Residents Continue to Raise Concerns on Exit 4A Project

Congestion along Route 102 and I-93 has been a point of concern amongst residents and officials for a number of years. But although it has been discussed and debated since the mid 80s, a solution has yet to be fully realized. However, the New Hampshire Department of Transportation (NHDOT) seems to be coming to a conclusion on what will finally alleviate the issue, as was the topic of discussion during a public hearing held on July 25 at West Running Brook Middle School.  Leading the presentation for the dozens of Derry, Londonderry, and Chester residents in attendance were NHDOT Chief Project Manager Keith Cota and CLD, Fuss and O’Neill Consulting Project Manager Chris Bean. According to the two, the hope is to establish an I-93, Exit 4A interchange that will help to reduce congestion and improve safety from I-93 into downtown Derry.  Not only do they argue that such a project would help to promote economic development downtown, improve interstate access to the eastern side of I-93, and assist pedestrian foot traffic downtown, but it would also ease their concerns over the sheer amount of traffic along Route 102. Their projections show that the area’s intersections will most likely reach capacity by 2040.

After working to create a Supplemental Draft Environmental Impact Statement (SDEIS) and mulling over five potential alternatives, the most popular, Alternative A, was one of the two major focuses of the presentation. The project would see a new diamond interchange added to I-93, built 1 mile north of Exit 4 on new alignment from the interchange to Folsom Road. On top of acquiring 12 residences and 5 businesses for the additional construction, Connector Road, Tsienneto Road and others would see expansions that would involve a series of 2-lane, 3-lane, and 5-lane typicals to accomplish the goals of the project. Furthermore, there would also be room made to help treat storm water coming off of the project and protect or minimize the damage to nearby historical properties. The latter would be done to follow Section 106 of the National Historic Preservation Act.  Overall, the project is expected to cost around $56,000,000.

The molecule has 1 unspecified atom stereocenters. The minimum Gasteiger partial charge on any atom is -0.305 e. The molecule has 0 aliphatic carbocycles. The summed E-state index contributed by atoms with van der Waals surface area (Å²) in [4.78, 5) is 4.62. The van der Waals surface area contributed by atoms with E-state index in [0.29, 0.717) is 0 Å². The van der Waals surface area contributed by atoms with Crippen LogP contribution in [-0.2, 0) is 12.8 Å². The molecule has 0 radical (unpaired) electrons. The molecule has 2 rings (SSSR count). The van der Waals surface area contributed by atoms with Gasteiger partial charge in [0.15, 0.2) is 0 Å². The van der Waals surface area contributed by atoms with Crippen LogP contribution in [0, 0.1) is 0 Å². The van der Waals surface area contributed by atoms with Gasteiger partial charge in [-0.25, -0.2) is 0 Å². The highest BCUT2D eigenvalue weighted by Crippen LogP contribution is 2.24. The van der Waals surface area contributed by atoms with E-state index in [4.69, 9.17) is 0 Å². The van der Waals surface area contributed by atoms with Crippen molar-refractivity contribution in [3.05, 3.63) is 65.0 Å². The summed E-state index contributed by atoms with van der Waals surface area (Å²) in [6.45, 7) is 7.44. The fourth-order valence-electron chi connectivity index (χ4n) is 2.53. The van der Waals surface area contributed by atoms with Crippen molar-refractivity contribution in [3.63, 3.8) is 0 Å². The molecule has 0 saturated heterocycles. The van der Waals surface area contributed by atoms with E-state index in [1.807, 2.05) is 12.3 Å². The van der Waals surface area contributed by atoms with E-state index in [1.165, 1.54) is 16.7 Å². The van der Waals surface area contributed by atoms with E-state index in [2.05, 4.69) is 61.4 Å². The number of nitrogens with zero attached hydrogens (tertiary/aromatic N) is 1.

The other point of discussion of the meeting was whether or not project managers would seek out a design-build method over the design-bid-build method when determining how to go about building the project. Cota and Bean argued that the former is preferable because, as opposed to designing the plans for the project, having contractors bid on who will get the project, and finally constructing the project, the design-build method would have contractors work with the project overseers directly while designing the project. This would allow the NHDOT to both choose a contractor based on skill instead of money, and save up to a year on the time span of the project.

However, the project was not without its disapproval from the public. Once attendees were allowed to voice their opinion about the project, several voiced their grievances with Cota and Bean.

One of the first to speak was Derry Town Councilor and State Representative, Phyllis Katsakiores. She gave a brief history of the project, and mentioned how she was one of the people to draft the original legislation to address congestion along Route 102 over three decades ago, and that she was dismayed with how little progress has been made since then.

“It took 34 years to get where we are today. There  has been a bill, signed by the Governor, all this time.” Katsakiores noted.

Londonderry residents also had their say on the project. Amongst them was resident Ray Breslin who not only wanted to know where the funds for this project were coming from, but also argued that the project has been redone several times in the past and would only add more traffic to affected areas.

“It’s going to create more problems, rather than cure them,” Breslin stated.

Breslin was also distressed at the fact that very little public input has been used in developing the plan.

He also mentioned to the state presenters that the bypass being created would all but kill Derry’s downtown.

Derry resident Tom Landers asked if property owners along the project stand to loose property. To which the sate responded, yes.

He was also frustrated in the fact that Londonderry would seem to benefit more than Derry would with the new exit, and Tsiennto Road would be turned a highway or boulevard.

“Your plan is to reroute traffic from state roadways to rural Derry roads,” Landers said.

As for the timeline of the project NHDOT will be seeking out a Request for Qualifications (RFQ) to determine the qualifications of those involved in building the project into the spring of 2019, while then looking into a Request for Proposals (RFP) throughout 2019 and into the spring of 2020 to determine the best proposal for the layout of the project. The construction is then expected to start in the summer of 2020, extending into the fall of 2022 if this plan were to move forward. For more information and updates about the status of the project, visit

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